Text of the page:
In The Know: "Work Capability and Health-Related Quality of Life Among Individuals with Multiple Sclerosis"
Do you have multiple sclerosis (MS)? Do you wonder how fatigue and other symptoms of MS will affect your ability to work, as well as the quality of your life? Gullvi Flensner, Anne-Marie Landtblom, Olle Söderhamn and Anna-Christina Ek address these questions in their article, "Work capacity and health-related quality of life among individuals with multiple sclerosis reduced by fatigue: a cross-sectional study."
Flensner and the other researchers studied both men and women with MS in Sweden. The 257 participants filled out surveys about symptoms related to MS and the researchers found that fatigue is one of the most significant and limiting symptoms of MS. They concluded that people with MS who are working experience less fatigue than those who are not. The study also noted that people with MS with a high level of education were more likely to work longer than their counterparts who had MS but less education.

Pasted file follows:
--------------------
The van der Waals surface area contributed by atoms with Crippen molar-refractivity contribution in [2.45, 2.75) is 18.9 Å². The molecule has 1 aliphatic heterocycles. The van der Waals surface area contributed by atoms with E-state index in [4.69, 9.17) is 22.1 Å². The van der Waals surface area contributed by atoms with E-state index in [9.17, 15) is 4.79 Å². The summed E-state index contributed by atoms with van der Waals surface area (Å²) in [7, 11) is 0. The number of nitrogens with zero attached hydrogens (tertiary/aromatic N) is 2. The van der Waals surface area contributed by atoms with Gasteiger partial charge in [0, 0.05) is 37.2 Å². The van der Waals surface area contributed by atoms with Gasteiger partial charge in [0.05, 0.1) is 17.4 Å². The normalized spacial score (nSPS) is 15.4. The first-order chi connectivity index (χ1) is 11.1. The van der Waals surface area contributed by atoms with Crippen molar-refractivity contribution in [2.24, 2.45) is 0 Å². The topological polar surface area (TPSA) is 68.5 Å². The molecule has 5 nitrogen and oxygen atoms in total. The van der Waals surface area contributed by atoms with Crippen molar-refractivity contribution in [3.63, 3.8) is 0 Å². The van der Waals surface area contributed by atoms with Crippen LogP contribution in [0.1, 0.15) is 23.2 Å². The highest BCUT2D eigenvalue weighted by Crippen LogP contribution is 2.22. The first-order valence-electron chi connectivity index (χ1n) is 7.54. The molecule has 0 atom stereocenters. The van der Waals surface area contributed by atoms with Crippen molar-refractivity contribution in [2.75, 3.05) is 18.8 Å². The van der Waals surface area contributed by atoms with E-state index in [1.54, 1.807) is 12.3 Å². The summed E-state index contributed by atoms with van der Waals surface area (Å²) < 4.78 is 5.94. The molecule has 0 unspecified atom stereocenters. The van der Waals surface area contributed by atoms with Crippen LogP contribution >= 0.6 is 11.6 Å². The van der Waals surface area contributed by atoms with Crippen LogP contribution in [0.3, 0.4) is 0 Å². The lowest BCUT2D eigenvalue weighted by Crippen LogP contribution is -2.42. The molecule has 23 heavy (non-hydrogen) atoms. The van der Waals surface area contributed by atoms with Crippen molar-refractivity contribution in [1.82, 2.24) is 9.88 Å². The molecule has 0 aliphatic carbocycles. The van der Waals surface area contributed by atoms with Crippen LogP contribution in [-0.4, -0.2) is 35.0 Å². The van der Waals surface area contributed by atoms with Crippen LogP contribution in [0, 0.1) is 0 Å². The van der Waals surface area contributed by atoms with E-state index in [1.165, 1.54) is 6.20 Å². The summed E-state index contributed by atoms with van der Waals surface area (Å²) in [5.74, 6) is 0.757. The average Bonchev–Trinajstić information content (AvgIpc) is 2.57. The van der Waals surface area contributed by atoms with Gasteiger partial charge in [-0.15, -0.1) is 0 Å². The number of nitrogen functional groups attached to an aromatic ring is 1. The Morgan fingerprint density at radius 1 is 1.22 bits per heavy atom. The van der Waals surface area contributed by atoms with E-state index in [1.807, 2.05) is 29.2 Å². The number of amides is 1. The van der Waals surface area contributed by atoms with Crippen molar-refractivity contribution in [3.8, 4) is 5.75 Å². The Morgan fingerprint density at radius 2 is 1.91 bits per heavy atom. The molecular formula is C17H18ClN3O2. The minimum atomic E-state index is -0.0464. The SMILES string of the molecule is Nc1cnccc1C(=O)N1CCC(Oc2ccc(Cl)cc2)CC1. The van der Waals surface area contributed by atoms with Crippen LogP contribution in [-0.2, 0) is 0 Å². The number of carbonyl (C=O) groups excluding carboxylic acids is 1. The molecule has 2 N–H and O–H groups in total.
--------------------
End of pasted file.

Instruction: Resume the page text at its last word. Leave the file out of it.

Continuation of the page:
From the study, researchers identified that men are more likely to self-identify as being able to work compared with women who had the same severity of MS and the same level of education. Additionally, researchers found that the participants who were more heat sensitive were more likely to have problems with memory, attention and concentration and were less likely to be working.
The study concludes that MS participants who were working had a higher quality of life.
In the Know is a bi-weekly feature on the LEAD Center blog that highlights important resources and information about the employment, policy and economic advancement of people with disabilities.